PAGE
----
• Running backs typically produce explosive catches on 1 in every 18 targets, so Montgomery was at about half that rate. This is because he’s nothing more than a dump-off option. Only 42 of his 438 receiving yards were before the catch. He’s good with the ball in his hands (7.3 yards after the catch/catch, 17th in the NFL), but you’re not going to have many explosive plays when your average catch comes within a yard of the line of scrimmage.
  • The role players didn’t produce many explosive catches either, but the three they did come up with were from Cordarrelle Patterson, Tarik Cohen, and Ted Ginn. I think this speaks to Chicago’s need to get more speed in their skill positions, a problem that wasn’t really addressed last offseason when they replaced one fast WR (Taylor Gabriel) with another (Darnell Mooney) and a bunch of slow, bad TEs with two slow but less bad ones.

Finally, let’s take a look at explosive runs.

  • Chicago’s top two running backs combined for six explosive runs on 311 carries. The average NFL running back produces an explosive run about 1 of every 21 carries, but that duo needed 52 carries per explosive run. Blech.
  • That continues a trend from 2019 for Montgomery, and is likely because he’s just not very fast, which will limit breakaway opportunities. If you want to be optimistic, four of his six explosive runs came after Thanksgiving, when Chicago finally seemed to settle their OL and rushing scheme. Of course, they also played a string of terrible defenses, which might have more to do with it.
  • Zero explosive runs for Cordarrelle Patterson could be a fluke. I think it likely points to scheme and/or OL issues, especially taken in larger context of a run game that has been completely non-explosive for three straight years now.

Improvement Needed

One way or another, Chicago needs to get more explosive on offense this offseason. Here are a few ways they can look to improve:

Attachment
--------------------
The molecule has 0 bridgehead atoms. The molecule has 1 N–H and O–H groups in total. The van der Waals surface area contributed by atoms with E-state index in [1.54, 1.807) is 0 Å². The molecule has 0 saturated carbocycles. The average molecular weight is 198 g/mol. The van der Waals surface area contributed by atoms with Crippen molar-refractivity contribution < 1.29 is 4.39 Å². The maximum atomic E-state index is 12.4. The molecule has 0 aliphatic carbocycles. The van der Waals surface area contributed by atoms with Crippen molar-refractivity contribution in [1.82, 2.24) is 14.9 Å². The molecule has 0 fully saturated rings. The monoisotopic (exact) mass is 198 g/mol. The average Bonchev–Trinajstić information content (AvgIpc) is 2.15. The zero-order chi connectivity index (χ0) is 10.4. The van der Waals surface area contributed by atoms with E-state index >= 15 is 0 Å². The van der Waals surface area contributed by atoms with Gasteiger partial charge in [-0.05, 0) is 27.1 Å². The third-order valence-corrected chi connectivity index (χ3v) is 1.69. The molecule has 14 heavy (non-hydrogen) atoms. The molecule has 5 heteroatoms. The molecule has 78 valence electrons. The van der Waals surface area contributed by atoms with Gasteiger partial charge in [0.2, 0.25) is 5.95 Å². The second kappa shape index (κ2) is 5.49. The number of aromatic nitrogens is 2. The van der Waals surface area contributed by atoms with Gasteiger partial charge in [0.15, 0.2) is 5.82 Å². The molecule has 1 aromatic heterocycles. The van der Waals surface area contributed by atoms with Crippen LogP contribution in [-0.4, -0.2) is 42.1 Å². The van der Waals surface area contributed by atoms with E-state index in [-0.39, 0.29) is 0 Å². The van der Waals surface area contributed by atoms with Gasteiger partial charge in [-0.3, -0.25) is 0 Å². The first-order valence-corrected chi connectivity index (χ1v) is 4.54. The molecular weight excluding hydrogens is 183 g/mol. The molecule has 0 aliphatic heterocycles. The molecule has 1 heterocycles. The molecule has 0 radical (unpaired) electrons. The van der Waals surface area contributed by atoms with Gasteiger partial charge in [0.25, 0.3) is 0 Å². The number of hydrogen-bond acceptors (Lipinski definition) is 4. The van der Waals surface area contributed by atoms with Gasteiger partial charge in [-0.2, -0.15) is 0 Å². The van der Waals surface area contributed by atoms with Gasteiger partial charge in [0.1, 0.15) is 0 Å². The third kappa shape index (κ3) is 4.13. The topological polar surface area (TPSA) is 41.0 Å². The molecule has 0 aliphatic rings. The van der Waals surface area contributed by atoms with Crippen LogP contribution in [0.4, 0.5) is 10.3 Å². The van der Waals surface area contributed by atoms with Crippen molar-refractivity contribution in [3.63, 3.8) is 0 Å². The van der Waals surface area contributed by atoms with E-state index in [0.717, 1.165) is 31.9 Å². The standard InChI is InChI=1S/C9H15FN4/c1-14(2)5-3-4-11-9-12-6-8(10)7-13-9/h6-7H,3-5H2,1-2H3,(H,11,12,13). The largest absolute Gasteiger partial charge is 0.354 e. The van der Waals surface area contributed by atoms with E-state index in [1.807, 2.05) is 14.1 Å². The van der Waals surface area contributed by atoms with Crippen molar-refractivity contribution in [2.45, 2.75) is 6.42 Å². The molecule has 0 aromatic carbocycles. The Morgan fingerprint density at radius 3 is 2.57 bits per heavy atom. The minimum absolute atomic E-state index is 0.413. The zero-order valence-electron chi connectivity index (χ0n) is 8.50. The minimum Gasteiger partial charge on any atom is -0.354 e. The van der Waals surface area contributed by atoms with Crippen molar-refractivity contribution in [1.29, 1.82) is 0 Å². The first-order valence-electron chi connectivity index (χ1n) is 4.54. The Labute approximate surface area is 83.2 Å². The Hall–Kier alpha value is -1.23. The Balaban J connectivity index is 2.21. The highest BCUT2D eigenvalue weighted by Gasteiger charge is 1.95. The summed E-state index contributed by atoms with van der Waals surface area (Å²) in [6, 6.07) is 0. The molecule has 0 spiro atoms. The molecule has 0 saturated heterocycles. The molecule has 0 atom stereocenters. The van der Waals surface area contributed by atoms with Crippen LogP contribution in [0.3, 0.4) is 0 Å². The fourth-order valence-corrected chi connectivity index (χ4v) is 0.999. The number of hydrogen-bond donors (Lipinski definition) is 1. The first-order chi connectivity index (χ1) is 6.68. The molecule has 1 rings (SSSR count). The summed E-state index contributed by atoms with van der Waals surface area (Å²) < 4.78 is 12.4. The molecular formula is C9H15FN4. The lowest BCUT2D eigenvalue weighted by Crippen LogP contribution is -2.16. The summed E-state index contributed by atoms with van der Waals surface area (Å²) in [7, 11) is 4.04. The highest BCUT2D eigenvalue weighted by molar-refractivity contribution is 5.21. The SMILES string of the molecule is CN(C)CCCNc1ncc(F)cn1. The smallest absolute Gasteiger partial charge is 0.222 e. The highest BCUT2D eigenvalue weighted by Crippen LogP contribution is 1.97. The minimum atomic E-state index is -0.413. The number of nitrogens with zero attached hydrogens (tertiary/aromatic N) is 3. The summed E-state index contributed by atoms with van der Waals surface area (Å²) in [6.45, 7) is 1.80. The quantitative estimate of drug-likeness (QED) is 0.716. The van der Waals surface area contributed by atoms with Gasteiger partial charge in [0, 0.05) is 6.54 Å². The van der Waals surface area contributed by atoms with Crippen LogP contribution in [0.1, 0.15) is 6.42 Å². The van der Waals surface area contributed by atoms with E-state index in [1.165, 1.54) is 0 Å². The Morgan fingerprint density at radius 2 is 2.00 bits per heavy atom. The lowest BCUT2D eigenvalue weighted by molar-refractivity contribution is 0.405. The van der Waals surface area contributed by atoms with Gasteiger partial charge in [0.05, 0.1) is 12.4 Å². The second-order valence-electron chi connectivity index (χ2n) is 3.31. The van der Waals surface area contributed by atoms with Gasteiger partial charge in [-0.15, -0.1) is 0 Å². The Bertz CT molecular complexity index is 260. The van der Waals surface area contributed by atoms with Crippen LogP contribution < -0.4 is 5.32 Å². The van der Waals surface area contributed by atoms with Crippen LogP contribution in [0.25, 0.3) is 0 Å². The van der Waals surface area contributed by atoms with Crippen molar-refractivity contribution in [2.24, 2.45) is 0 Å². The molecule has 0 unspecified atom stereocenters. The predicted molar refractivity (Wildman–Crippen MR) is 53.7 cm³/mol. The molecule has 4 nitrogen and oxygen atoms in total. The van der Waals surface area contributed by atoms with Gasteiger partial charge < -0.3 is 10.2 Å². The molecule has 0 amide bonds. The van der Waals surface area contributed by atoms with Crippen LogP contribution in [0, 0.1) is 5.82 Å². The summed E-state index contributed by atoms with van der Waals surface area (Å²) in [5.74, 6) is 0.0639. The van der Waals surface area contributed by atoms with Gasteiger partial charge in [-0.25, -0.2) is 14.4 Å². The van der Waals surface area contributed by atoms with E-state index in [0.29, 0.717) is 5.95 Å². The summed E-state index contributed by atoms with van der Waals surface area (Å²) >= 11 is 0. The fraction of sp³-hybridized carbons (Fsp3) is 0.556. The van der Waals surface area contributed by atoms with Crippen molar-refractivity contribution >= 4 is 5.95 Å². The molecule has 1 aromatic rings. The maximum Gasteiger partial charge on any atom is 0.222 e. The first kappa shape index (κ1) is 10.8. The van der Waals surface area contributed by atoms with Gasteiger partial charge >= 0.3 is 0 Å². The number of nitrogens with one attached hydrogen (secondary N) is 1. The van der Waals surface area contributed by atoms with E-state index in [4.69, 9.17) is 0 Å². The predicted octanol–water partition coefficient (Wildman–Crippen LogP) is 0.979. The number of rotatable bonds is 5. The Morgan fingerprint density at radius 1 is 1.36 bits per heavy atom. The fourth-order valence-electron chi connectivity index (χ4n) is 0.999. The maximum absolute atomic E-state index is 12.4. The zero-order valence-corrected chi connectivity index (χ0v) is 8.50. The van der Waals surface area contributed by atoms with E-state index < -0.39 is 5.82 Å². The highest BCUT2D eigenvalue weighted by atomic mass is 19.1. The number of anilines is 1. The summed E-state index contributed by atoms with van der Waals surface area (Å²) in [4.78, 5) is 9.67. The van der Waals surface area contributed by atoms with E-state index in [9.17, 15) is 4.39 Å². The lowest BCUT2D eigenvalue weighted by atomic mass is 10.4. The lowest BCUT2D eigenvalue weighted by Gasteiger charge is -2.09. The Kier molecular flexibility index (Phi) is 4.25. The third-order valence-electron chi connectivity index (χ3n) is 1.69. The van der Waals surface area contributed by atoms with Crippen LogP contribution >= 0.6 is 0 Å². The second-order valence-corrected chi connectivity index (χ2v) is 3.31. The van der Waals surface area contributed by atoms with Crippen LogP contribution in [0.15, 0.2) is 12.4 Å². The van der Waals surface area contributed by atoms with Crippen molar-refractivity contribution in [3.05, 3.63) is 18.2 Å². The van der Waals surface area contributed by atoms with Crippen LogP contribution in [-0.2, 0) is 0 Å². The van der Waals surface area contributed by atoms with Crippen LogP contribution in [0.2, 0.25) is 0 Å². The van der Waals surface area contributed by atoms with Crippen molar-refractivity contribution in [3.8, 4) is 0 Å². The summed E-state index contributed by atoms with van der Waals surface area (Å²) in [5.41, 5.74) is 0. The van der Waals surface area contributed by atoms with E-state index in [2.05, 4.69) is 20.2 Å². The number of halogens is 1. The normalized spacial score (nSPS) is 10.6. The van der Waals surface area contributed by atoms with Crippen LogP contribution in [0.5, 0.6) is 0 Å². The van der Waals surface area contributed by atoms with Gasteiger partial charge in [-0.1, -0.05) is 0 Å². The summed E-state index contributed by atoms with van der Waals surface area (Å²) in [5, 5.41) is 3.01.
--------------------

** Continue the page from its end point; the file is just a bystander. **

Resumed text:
• Get a quarterback. As mentioned above, the most explosive teams have good QBs, while the least explosive ones do not. The only team in the top 10 of explosive plays who had QB issues last year was San Francisco, and they have perhaps the NFL’s best play caller in Kyle Shanahan. The best QB among the 10 least explosive teams was Ben Roethlisberger, who looked like he had lost his battle with Father Time.
  • Add more speed. This one was also mentioned above. Robinson and Montgomery are slow. Kmet and Miller are around average for their position. Of Chicago’s top six returning skill position players, only Mooney and Cohen threaten defenses with speed. The Bears need to add another 1-2 players who can take the top off the defense. An emphasis on speed at both WR and U TE should be a focal point of the draft.
  • Get Tarik Cohen healthy. Cohen was incredibly explosive in 2018 before having a down 2019 as teams could scheme to stop him by ignoring Chicago’s incompetent TEs. Prior to getting hurt, he had three explosive plays in 23 combined carries + targets. Having a healthy Cohen for all 16 games in 2021 should help Chicago find more explosion.
  • Improve the run scheme. Chicago’s main running back has been terribly non-explosive for three straight years now. Maybe that says more about Jordan Howard (2018) and Montgomery (2019-20) than it does the scheme, but zero explosive runs in 64 attempts for Patterson suggests scheme and OL issues. One way or another, Chicago needs to find some way to put more explosion in their rushing attack.